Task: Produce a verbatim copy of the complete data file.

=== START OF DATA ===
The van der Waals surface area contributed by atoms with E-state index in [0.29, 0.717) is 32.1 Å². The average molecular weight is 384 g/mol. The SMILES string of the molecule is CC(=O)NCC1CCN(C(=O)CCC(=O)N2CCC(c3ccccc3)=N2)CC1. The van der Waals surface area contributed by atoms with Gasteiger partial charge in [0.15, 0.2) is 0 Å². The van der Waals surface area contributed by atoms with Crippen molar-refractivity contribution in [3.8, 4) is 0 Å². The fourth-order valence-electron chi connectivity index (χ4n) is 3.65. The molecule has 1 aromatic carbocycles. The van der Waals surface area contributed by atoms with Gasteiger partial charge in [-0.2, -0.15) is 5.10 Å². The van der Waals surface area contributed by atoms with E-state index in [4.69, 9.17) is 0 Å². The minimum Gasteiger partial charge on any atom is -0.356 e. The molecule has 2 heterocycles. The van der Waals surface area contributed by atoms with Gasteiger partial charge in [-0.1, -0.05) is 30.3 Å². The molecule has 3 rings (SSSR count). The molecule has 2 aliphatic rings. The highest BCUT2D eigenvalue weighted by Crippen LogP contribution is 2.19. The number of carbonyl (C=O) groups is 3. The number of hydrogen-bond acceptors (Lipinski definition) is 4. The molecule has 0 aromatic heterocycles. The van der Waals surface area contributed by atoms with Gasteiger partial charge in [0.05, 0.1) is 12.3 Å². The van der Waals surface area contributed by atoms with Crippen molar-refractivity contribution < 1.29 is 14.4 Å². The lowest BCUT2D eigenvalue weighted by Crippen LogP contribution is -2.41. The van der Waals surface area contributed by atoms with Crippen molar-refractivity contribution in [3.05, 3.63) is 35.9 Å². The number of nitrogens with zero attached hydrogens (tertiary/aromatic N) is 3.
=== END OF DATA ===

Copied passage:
The van der Waals surface area contributed by atoms with E-state index in [0.29, 0.717) is 32.1 Å². The average molecular weight is 384 g/mol. The SMILES string of the molecule is CC(=O)NCC1CCN(C(=O)CCC(=O)N2CCC(c3ccccc3)=N2)CC1. The van der Waals surface area contributed by atoms with Gasteiger partial charge in [0.15, 0.2) is 0 Å². The van der Waals surface area contributed by atoms with Crippen molar-refractivity contribution in [3.8, 4) is 0 Å². The fourth-order valence-electron chi connectivity index (χ4n) is 3.65. The molecule has 1 aromatic carbocycles. The van der Waals surface area contributed by atoms with Gasteiger partial charge in [-0.2, -0.15) is 5.10 Å². The van der Waals surface area contributed by atoms with E-state index in [4.69, 9.17) is 0 Å². The minimum Gasteiger partial charge on any atom is -0.356 e. The molecule has 2 heterocycles. The van der Waals surface area contributed by atoms with Gasteiger partial charge in [-0.1, -0.05) is 30.3 Å². The molecule has 3 rings (SSSR count). The molecule has 2 aliphatic rings. The highest BCUT2D eigenvalue weighted by Crippen LogP contribution is 2.19. The number of carbonyl (C=O) groups is 3. The number of hydrogen-bond acceptors (Lipinski definition) is 4. The molecule has 0 aromatic heterocycles. The van der Waals surface area contributed by atoms with Gasteiger partial charge in [0.05, 0.1) is 12.3 Å². The van der Waals surface area contributed by atoms with Crippen molar-refractivity contribution < 1.29 is 14.4 Å². The lowest BCUT2D eigenvalue weighted by Crippen LogP contribution is -2.41. The van der Waals surface area contributed by atoms with Crippen molar-refractivity contribution in [3.05, 3.63) is 35.9 Å². The number of nitrogens with zero attached hydrogens (tertiary/aromatic N) is 3.